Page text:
Florida State University to Remove Statue of Thomas Jefferson’s Grandson over Slave Owning-Past

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A committee at Florida State University voted to remove a statue of Francis Eppes, the grandson of American Founding Father Thomas Jefferson, over the concerns that he was a slave owner. Also, some students claim that Eppes was not a founder of the university, although he was instrumental in founding the school which eventually became Florida State University.

Here is what the university’s “Legacy Walk” website says about Eppes:

On the north side of Westcott Plaza you will find a beautifully rendered bronze seated statue by nationally renowned artist and sculptor Ed Jonas of the “Founder of Florida State University,” Francis Wayles Eppes. FSU President Sandy D’Alemberte wanted to recognize the unique history of FSU and major contributors to successes of FSU’s first 150 years, and in an overall campus improvement project begun in 1989, he commissioned a statue of Francis Eppes. Francis Eppes was born into one of the most influential families in America. His maternal grandfather was Thomas Jefferson, author of the Declaration of Independence and third president of the United States of America. Under his grandfather’s tutelage, Eppes enjoyed a first-rate education. His summers spent at Monticello would result in a life-long love of books. Eppes shared his grandfather’s interests in learning and religion, but not in politics. He came to Florida in 1827 and in 1835, following the death of his first wife, moved to nearby Tallahassee.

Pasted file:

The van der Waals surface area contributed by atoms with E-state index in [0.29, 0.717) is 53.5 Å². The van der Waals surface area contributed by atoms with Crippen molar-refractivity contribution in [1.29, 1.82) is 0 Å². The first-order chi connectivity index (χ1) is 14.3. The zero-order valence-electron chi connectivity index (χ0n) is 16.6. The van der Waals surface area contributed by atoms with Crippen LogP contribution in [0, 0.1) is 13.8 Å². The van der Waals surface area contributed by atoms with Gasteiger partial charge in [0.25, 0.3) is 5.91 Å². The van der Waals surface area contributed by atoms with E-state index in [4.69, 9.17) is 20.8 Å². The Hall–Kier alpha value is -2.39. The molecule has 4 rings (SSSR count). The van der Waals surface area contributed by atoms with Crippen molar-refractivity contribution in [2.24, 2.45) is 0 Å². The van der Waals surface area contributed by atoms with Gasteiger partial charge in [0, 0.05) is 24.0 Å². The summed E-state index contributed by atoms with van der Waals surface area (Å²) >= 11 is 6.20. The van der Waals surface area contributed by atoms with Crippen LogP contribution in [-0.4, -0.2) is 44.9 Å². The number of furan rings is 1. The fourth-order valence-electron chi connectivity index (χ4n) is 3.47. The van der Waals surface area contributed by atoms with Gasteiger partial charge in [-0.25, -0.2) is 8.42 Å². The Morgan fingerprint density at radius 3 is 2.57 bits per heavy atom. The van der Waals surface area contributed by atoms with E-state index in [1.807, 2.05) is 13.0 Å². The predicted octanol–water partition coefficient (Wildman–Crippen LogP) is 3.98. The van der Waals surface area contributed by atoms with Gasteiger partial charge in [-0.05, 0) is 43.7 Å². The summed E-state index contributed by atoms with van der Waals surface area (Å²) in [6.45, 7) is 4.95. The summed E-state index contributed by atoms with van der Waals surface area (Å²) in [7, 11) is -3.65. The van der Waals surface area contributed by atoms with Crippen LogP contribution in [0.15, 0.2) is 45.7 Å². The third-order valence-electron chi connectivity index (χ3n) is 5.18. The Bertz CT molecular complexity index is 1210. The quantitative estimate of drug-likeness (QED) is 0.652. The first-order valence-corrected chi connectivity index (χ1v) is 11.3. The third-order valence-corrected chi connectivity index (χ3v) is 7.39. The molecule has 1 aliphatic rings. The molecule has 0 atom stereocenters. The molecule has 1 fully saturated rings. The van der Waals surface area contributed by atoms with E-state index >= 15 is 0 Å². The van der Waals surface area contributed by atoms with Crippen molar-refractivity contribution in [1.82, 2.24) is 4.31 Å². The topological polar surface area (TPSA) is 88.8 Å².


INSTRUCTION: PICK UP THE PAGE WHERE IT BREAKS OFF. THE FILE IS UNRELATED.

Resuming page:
Francis Eppes never preferred political office. He did, however, serve as Justice of the Peace and long-time Intendant (Mayor) of the City of Tallahassee and as president of the Board of Education. Responding to the need for state-sponsored institutions of higher learning, the Florida legislature passed the Legislative Act of January 24, 1851. This act called for the establishment of two colleges with one located to the east and the other located to the west of the Suwannee River. Ocala was awarded the East Florida Seminary and this eventually evolved to the University of Florida. With Eppes as a strong advocate, Tallahassee won out over the cities of Quincy and Marianna to become the home of the Seminary West of the Suwannee, which evolved to the current Florida State University. Cadets from the seminary fought in the Battle of Natural Bridge and repelled Union forces. When Union troops finally entered the City of Tallahassee, Eppes surrendered the city.